For thousands of years, perhaps even since the advent of the last ice age, a curious ritual has taken place along the banks of many rivers and bays in northern Canada. It is in these areas that, during the weeks of early winter, hundreds of polar bears congregate and wait patiently for the water to freeze before beginning their annual migration and making their way, across the ice, into the frozen wastelands that lie further north. The sea ice is indispensable to these creatures, the world's largest land predators, which use it as a floating platform to catch seals before heading back to their dens where they devour their prey.
But over the past decade or so, the bears have been forced to delay their journey longer than ever while they wait for the ice to freeze. This delay is having a highly adverse effect on their wellbe-ing, since they are spending less time on the ice and therefore have fewer opportunities of finding any food. As a result their health and fitness is being affected, their birth rates are falling and they are becoming less resilient to disease and to the demands of this harsh climate. Throughout the year they are also being forced to swim huge distances to find the ice cover they need and many are drowning in the process. So at one of their favourite venues, outside the tiny settlement at Churchill on Hudson Bay, where Pat Broe had made such a shrewd investment in 1997, their numbers are thought to have dropped by around one-quarter since the late 1980s.1
Throughout the Arctic region, the polar bear is already suffering badly from the general retreat of ice cover, and it is expected to continue doing so as the ice retreats; some meteorologists even predict that the region could have 'Florida summers in forty years'. This is why, over the last few years, the animal has become a symbol not of the Arctic region, but also of the impact of global warming and climate change upon it. Above all, the huge attention and publicity that has been focused on its tragic plight is a reminder that the international scramble to discover and exploit the Arctic's resources will inevitably inflict heavy environmental damage, creating enormous tension between governments, business, the general public, non-governmental organizations and pressure groups. In short, the fate of the Arctic environment is a major issue of international contention and controversy.
Part of the problem is simply that the Arctic is like any other wilderness, untouched and unspoilt by the hand of progress and civilization, but once lost, environmentalists point out, something unique and special can simply never be recovered. Most people feel a pang of sorrow and regret when they see a large, beautiful tree being cut down, or watch a green field being ploughed up and then covered with concrete, and if these feelings are familiar then you are likely to react in the same way when you read about the despoliation of the Arctic. This line of argument can't really be proven or demonstrated with facts and figures, but is instead something that someone either does feel or does not.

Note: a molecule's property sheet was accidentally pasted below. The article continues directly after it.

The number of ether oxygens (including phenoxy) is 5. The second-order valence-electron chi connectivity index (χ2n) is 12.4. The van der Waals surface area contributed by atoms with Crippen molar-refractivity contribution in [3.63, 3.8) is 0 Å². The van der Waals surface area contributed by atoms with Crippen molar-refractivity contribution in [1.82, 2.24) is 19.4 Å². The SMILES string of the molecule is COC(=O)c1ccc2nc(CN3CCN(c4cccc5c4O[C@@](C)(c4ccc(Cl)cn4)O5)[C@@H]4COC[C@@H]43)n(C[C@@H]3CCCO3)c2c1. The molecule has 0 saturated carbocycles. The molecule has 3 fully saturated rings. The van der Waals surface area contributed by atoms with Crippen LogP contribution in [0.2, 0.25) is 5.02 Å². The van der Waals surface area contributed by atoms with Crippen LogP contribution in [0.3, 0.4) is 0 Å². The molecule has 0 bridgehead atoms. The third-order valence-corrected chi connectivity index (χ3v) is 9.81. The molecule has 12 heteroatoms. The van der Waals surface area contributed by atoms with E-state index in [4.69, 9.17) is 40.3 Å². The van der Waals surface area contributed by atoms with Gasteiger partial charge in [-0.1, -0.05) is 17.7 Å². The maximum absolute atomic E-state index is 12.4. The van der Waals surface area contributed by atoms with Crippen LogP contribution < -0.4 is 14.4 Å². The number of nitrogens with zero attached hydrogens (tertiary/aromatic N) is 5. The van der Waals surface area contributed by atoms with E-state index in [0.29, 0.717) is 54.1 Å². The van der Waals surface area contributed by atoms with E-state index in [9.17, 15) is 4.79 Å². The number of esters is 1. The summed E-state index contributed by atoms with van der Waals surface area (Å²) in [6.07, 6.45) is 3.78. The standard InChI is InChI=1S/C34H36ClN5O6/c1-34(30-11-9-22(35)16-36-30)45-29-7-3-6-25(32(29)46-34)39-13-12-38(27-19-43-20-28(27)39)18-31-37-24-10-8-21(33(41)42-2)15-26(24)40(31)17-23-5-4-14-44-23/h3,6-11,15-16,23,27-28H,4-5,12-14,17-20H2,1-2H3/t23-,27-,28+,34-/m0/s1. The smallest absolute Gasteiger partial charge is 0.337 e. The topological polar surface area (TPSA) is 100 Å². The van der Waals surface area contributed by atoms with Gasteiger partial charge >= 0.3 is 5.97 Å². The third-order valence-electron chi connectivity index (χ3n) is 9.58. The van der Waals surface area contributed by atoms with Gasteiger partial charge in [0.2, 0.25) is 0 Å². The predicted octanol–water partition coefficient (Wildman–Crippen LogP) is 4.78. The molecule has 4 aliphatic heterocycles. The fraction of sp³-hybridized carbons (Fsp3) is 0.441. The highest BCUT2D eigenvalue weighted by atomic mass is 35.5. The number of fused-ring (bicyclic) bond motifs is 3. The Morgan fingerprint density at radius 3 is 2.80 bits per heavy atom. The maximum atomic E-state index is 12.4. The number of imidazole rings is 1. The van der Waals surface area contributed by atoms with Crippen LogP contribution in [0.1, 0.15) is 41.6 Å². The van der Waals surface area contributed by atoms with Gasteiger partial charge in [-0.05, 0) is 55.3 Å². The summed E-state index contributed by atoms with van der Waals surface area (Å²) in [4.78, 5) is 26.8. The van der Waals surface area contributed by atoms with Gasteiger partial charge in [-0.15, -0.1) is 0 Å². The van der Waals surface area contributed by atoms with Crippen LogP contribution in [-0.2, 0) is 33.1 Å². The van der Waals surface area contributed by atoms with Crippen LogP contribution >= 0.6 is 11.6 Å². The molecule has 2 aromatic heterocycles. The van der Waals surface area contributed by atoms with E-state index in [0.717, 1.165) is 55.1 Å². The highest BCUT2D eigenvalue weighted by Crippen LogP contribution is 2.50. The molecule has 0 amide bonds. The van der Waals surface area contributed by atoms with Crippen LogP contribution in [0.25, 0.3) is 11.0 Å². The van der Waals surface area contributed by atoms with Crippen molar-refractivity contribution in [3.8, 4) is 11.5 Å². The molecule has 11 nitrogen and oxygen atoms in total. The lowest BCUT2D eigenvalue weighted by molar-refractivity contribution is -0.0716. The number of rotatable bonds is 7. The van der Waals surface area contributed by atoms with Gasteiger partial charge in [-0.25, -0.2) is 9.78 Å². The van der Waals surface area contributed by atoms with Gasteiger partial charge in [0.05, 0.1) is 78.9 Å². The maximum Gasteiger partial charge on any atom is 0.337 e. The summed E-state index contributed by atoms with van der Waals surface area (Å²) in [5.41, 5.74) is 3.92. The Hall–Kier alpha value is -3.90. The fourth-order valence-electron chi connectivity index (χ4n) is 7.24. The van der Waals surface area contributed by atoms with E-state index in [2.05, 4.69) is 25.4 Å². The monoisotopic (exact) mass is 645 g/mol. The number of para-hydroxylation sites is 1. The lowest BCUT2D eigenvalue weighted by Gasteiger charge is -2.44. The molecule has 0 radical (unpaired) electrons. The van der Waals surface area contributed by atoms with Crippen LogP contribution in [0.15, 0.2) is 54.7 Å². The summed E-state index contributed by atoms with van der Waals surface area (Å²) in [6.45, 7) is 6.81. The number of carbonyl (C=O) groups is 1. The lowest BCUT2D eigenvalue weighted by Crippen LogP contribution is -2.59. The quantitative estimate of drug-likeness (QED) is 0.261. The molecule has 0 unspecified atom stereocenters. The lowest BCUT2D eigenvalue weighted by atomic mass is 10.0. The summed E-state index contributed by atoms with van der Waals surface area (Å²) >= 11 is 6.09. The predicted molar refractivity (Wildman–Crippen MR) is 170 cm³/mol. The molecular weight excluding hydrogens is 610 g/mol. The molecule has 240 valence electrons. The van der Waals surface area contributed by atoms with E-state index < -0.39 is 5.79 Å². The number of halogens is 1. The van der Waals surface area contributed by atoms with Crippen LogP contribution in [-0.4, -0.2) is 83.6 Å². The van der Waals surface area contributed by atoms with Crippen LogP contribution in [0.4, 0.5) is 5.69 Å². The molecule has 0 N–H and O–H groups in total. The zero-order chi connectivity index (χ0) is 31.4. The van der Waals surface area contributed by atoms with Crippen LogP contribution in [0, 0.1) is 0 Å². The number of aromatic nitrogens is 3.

To some extent, the exploitation of the Arctic is more likely to stir the passions of environmentalists for the same reasons as any other wilderness area. This is not just because of its vast size, or because it is home to ancient and traditional ways of life, such as those of the Inuits and other indigenous people, and to various rare species of flora and fauna. Instead it is because some of the natural resources that can be found there, or can be moved through it, pose grave environmental risks: so if crude oil, for example, is lifted from the region and then transported away by tanker or pipeline, then the surrounding area is at risk of spillages that could inflict lethal and long-lasting damage. Other forms of economic exploitation can be just as bad: the excavation of resources such as copper, gold or coal often creates large, open pits that can ruin the natural beauty of a much wider area.
While these are dangers that confront any wilderness region where natural resources are being exploited or transported, the Arctic's unusually harsh climate and environment pose particular risks. For anyone who ventures into this region, whether it is an explorer, geologist, naturalist or businessman, has to contend with all manner of difficulties posed not so much by extremely low temperatures, but rather by the impact of climate change on its traditional landscape. For example, as waters continue to get warmer, icebergs are splintering and drifting through the seas, posing a real risk to any shipping or offshore installations that aren't braced up for them.
However, much of the controversy that surrounds the Arctic's environment is focused on the type of damage that any unspoilt region - rather than the Arctic in particular - suffers from when its resources are exploited: green activists point out that the extraction and transportation of natural resources inflicts devastating environmental damage on wildlife, habitats and ways of life.
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